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Melrose, Inc. v. City of Pittsburgh

July 20, 2010

MELROSE, INC., APPELLANT
v.
CITY OF PITTSBURGH; CITY OF PITTSBURGH ZONING BOARD OF ADJUSTMENT; CLIFFORD B. LEVINE, ESQ.; REGIS D. MURRIN, ESQ.; JESSE W. FIFE, JR.,



On Appeal from the District Court for the Western District of Pennsylvania (No. 02-cv-01161) District Judge: Joy Flowers Conti.

The opinion of the court was delivered by: Fuentes, Circuit Judge

PRECEDENTIAL

Argued January 25, 2010

Before: FUENTES and FISHER, Circuit Judges, and DIAMOND,*fn1 District Judge.

OPINION OF THE COURT

Melrose, Inc. ("Melrose") brought this action challenging the Pittsburgh Zoning Board's rejection of its applications to change the Identification Signs on five Pittsburgh buildings. The proposed building names included "wehirenurses.com building" and "palegalhelp.com." The Zoning Board determined that the signs were Advertising Signs and were therefore prohibited in the zoning districts where Melrose's buildings were located. In reaching this decision, the Zoning Board applied four criteria that it had articulated in a prior decision for determining whether a sign with advertising aspects could still be classified as a genuine Identification Sign. Melrose challenged this decision in the District Court, arguing that the Zoning Board's rejection of its sign applications violated its First Amendment free speech and Fourteenth Amendment equal protection rights. The District Court rejected Melrose's claims, applying Central Hudson Gas & Electric Corp. v. Public Commission of New York, 447 U.S. 557 (1980), which provides the standard for assessing restrictions on commercial speech.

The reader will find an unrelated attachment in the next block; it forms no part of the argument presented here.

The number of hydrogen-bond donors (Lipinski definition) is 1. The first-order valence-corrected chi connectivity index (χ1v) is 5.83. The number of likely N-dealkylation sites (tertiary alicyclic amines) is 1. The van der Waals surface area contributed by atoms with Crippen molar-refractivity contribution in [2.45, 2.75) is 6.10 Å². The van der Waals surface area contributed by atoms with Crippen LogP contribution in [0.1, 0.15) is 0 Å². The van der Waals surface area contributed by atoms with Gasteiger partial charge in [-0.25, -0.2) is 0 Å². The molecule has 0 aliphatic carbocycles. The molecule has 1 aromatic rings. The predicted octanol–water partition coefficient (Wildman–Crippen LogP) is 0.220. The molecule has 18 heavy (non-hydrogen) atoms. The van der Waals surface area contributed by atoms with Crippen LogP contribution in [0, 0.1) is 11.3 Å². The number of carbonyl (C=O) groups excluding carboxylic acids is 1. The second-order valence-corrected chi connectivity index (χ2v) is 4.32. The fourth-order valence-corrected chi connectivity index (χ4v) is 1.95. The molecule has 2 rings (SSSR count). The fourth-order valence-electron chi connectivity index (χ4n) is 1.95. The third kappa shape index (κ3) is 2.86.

In our view, Melrose's First Amendment claim is not controlled by Central Hudson, but instead should be evaluated under the test we delineated in Rappa v. New Castle County, 18 F.3d 1043 (3d Cir. 1994). Applying Rappa, we hold that the Zoning Board's application of the criteria constituted a permissible "context-sensitive" analysis. We also conclude that Melrose's equal protection claims must fail as Melrose is simply not similarly situated to the entities that it claims were treated differently. Accordingly, we affirm the District Court's grant of summary judgment.